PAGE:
Current Parents: CAT4 reports will be timed with report cards and Parent-Teacher Conferences.  Any parent for whom we believe a contextual conversation is a value add will be folded into conferences.

The bottom line is that our graduates – year after year – successfully place into the high school programs of their choice.  Each one had a different ceiling – they are all different – but working with them, their families and their teachers, we successfully transitioned them all to the schools (private and public) and programs (IB, Gifted, French Immersion, Arts, etc.) that they qualified for.

And now again this year, with all the qualifications and caveats, our CAT*4 scores continue to demonstrate excellence.  Excellence within the grades and between them.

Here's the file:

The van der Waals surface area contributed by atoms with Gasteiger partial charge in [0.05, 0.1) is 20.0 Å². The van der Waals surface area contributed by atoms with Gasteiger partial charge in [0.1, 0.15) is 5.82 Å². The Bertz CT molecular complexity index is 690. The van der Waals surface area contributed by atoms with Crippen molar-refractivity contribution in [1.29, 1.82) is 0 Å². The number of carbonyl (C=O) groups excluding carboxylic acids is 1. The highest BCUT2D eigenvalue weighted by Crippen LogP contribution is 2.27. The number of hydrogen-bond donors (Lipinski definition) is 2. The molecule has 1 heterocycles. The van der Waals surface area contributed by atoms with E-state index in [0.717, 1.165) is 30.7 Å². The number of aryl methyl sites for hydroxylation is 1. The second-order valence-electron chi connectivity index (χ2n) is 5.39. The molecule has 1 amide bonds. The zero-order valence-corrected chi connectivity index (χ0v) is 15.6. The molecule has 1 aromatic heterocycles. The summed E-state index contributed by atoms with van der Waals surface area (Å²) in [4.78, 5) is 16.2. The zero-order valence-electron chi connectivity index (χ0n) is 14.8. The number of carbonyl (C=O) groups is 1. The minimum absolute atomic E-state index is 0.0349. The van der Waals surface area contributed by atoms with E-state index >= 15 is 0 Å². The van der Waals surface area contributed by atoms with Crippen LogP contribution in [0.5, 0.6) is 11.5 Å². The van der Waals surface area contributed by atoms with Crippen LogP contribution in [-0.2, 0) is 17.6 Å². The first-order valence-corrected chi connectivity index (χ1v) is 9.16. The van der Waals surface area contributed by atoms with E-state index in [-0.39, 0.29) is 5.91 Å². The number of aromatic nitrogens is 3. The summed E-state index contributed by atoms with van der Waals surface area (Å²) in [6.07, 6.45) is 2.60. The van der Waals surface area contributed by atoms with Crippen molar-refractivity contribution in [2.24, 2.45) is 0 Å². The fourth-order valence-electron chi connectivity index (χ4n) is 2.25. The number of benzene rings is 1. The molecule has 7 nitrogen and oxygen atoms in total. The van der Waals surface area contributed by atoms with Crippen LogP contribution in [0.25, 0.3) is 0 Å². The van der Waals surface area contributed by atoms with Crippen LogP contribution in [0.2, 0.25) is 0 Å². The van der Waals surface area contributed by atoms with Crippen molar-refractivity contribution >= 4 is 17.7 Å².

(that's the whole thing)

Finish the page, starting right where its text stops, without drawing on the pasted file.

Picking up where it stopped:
Not a bad place to be as we enter the second week of the 2024-2025 enrollment season…with well over 50 families already enrolled.

The Transparency Files: CAT*4 Results Part 2 (of 3)

Welcome to “Part II” of our analysis of this year’s CAT*4 results!

In last week’s post, we provided a lot of background context and shared out the simple results of how we did this year.  Here, in our second post, we are now able to begin sharing comparative data, focusing on snapshots of the same cohort (the same children) over time.  It is complicated because of three factors:

  • We only began taking the CAT*4 at this window of time in 2019 in Grades 3-8.
  • We did NOT take the CAT*4 in 2020 due to COVID.
  • We only took the CAT*4 in Grades 5-8 in 2021.
  • We resumed taking the CAT*4 in Grades 3-8 in 2022.

This means that there are only five cohorts that have comparative data – this year’s Grades 4-8.  And only two of those cohorts have comparative data beyond two years – this year’s Grades 7-8.  It is hard to analyze trends with without multiple years of data, but we’ll share what we can.